A close scrutiny of the course taken by the young O’Casey in relation to all causes which he espoused evolves a characteristic pattern. “First there was a passionate involvement; later his critical mind saw many flaws, sometimes outrageous ones, in the practice [of the cause in question]; and ultimately he became an outspoken critic” (Hogan, Feathers 77)

O’Casey’s relationship to the nationalist cause is a case in point. In his youth O’Casey was an ardent Republican who belonged to the Irish Republican Brotherhood. As late as 1913 O’Casey was still committed to revolutionary Republicanism. However, after the labor struggles of 1913, in which about thirty strikes took place before the explosion of violence on August 31, “Bloody Sunday”, according to R.M. Fox in History of the Irish Citizen Army, O’Casey’s concept of Irish political freedom became strongly influenced by the aims of organized labor. The federation formed in Dublin by some of the major employers, led by the Catholic William Martin Murphy to lock-out workers who joined the Irish Transport and General Workers Union, convinced O’Casey that the oppression of the proletariat was the major issue that had to be fought. He became a confirmed internationalist whose concept of Irish independence was overshadowed by the international struggle between capital and labour.

Furthermore, the barbaric atrocities committed by the Dublin police as they broke into tenements, destroyed property, and assaulted the innocent, justify the drastic ideological change that took place in O’Casey, who was in the middle of it all. After 1913, the real war for O’Casey was not between the Irish Republican and the British Imperialist, but between the workers of the world and international capitalism. The solid conviction that the only war worth fighting is the one for the international abolition of poverty and the ownership of the means of production by the workers remained unshaken in O’Casey the dramatist as will be discussed later on in the thesis.

In the fourth book of his autobiographies, entitled Inishfallen Fare Thee Well, O’Casey describes the “two fierce fights” that were going on for liberty during the tempestuous years surrounding the 1916 Easter Rising. He writes that these battles were taking place in Ireland and Russia simultaneously, and that whereas the first of these battles was “for a liberty of the soul that was to leave the body and mind still in prison, the other [was] for the liberty of the body that was to send the soul and mind as well out into the seething waters of a troubled world on a new and noble venture” (9). O’Casey’s enthusiasm for the second fight bursts throughout his lengthy autobiography, in his multiple denunciations of poverty as the worst kind of slavery, in his outspoken suspicion of the intentions of the middle-classed Irish Nationalist Movement towards the working class, and in his hymns of praise of the Soviet Union.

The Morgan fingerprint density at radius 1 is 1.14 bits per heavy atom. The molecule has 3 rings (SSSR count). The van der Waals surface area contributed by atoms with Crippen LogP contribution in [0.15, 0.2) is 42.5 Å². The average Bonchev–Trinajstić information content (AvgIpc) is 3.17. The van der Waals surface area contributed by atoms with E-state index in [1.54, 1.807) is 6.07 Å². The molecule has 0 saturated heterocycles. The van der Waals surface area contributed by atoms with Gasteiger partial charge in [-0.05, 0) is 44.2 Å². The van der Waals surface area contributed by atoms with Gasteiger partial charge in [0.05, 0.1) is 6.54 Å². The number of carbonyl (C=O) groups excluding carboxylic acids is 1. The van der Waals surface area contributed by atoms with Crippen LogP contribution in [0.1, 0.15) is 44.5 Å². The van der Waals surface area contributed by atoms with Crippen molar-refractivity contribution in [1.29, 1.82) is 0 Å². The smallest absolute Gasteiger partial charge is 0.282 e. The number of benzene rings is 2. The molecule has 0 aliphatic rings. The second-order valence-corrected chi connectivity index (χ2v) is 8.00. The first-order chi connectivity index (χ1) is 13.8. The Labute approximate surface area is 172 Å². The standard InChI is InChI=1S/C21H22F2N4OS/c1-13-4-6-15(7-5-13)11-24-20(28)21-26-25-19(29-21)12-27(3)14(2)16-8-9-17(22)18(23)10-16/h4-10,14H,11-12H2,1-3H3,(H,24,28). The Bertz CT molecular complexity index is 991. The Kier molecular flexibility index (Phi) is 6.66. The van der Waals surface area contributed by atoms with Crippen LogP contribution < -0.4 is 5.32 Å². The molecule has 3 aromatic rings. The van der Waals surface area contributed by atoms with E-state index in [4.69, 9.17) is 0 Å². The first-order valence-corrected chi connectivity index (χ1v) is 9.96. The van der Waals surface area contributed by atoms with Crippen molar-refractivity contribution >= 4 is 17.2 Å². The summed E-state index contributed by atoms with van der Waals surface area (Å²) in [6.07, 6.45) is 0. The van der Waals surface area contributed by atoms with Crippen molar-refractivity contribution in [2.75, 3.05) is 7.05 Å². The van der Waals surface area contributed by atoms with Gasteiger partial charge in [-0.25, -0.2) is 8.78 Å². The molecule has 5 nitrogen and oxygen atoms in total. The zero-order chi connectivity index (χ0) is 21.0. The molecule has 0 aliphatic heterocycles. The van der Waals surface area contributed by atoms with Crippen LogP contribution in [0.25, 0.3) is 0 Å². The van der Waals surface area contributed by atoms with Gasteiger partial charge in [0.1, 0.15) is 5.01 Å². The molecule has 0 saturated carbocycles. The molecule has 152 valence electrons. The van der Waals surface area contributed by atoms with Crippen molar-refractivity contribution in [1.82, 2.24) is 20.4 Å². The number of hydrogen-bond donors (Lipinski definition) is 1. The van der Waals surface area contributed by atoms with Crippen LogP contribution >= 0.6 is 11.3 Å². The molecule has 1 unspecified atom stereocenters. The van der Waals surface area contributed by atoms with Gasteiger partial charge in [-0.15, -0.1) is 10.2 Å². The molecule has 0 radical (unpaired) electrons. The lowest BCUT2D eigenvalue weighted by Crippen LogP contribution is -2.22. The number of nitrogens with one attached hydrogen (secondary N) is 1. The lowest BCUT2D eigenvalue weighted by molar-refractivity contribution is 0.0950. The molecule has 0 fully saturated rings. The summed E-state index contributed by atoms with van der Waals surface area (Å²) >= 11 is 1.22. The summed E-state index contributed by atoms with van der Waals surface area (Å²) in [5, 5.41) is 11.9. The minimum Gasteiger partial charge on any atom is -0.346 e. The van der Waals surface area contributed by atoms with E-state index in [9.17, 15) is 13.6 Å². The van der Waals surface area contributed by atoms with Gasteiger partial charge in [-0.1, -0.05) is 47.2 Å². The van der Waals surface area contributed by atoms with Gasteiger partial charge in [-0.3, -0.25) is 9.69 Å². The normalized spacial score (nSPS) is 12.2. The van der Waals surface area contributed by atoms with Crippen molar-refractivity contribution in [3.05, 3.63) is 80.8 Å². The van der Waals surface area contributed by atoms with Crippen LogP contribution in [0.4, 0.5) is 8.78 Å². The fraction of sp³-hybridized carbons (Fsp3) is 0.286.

In the sixth volume of O’Casey’s autobiography, entitled Sunset and Evening Star, he extols “the great achievements of the Soviet Union,” and its ability to start afresh after the Second World War. “The inexhaustible energy, the irresistible enthusiasm of their socialistic efforts, were facts to me, grand facts…” (539). In the same book, O’Casey launches a bitter attack on one of the most famous post-war novels, namely George Orwell’s Nineteen Eighty-Four. In this dystopia Orwell vividly depicts the dehumanizing horrors of life under a totalitarian regime which does not only deprive citizens of the right to own property, but also deprives them of the right to feel or think.

The nightmarish existence in a society where one is watched around the clock by “Big Brother”, where history loses its authenticity as it is routinely falsified on a daily basis, and where one is always betrayed by one’s most intimate friends, is one of the most original representations of life behind “the Iron Curtain”. O’Casey’s staunch defence of socialism is testified to by his harsh dismissal of Orwell’s novel, arguing that Orwell’s feelings of his own impending death are the principal motivators of this work of “selfpity” and “sour revenge”. O’Casey claims that “the decay in [Orwell] was, in his imagination, transmuted into the life of the whole world” (542).